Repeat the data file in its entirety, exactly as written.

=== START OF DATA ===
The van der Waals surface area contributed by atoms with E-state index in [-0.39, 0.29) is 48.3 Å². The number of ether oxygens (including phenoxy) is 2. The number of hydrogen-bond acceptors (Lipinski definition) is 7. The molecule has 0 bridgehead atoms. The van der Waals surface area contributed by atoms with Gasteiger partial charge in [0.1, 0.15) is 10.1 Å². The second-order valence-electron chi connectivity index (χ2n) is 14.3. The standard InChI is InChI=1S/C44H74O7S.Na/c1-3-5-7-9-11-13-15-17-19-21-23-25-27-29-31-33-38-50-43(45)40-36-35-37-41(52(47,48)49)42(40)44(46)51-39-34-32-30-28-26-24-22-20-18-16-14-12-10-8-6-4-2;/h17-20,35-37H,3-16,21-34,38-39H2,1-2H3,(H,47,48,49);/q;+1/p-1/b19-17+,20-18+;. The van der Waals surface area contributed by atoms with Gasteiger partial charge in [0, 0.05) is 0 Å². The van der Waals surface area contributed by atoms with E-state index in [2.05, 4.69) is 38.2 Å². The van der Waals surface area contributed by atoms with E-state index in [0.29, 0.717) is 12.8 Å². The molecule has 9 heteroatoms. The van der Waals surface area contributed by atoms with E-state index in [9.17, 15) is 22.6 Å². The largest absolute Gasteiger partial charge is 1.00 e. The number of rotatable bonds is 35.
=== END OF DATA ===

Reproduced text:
The van der Waals surface area contributed by atoms with E-state index in [-0.39, 0.29) is 48.3 Å². The number of ether oxygens (including phenoxy) is 2. The number of hydrogen-bond acceptors (Lipinski definition) is 7. The molecule has 0 bridgehead atoms. The van der Waals surface area contributed by atoms with Gasteiger partial charge in [0.1, 0.15) is 10.1 Å². The second-order valence-electron chi connectivity index (χ2n) is 14.3. The standard InChI is InChI=1S/C44H74O7S.Na/c1-3-5-7-9-11-13-15-17-19-21-23-25-27-29-31-33-38-50-43(45)40-36-35-37-41(52(47,48)49)42(40)44(46)51-39-34-32-30-28-26-24-22-20-18-16-14-12-10-8-6-4-2;/h17-20,35-37H,3-16,21-34,38-39H2,1-2H3,(H,47,48,49);/q;+1/p-1/b19-17+,20-18+;. The van der Waals surface area contributed by atoms with Gasteiger partial charge in [0, 0.05) is 0 Å². The van der Waals surface area contributed by atoms with E-state index in [2.05, 4.69) is 38.2 Å². The van der Waals surface area contributed by atoms with E-state index in [0.29, 0.717) is 12.8 Å². The molecule has 9 heteroatoms. The van der Waals surface area contributed by atoms with E-state index in [9.17, 15) is 22.6 Å². The largest absolute Gasteiger partial charge is 1.00 e. The number of rotatable bonds is 35.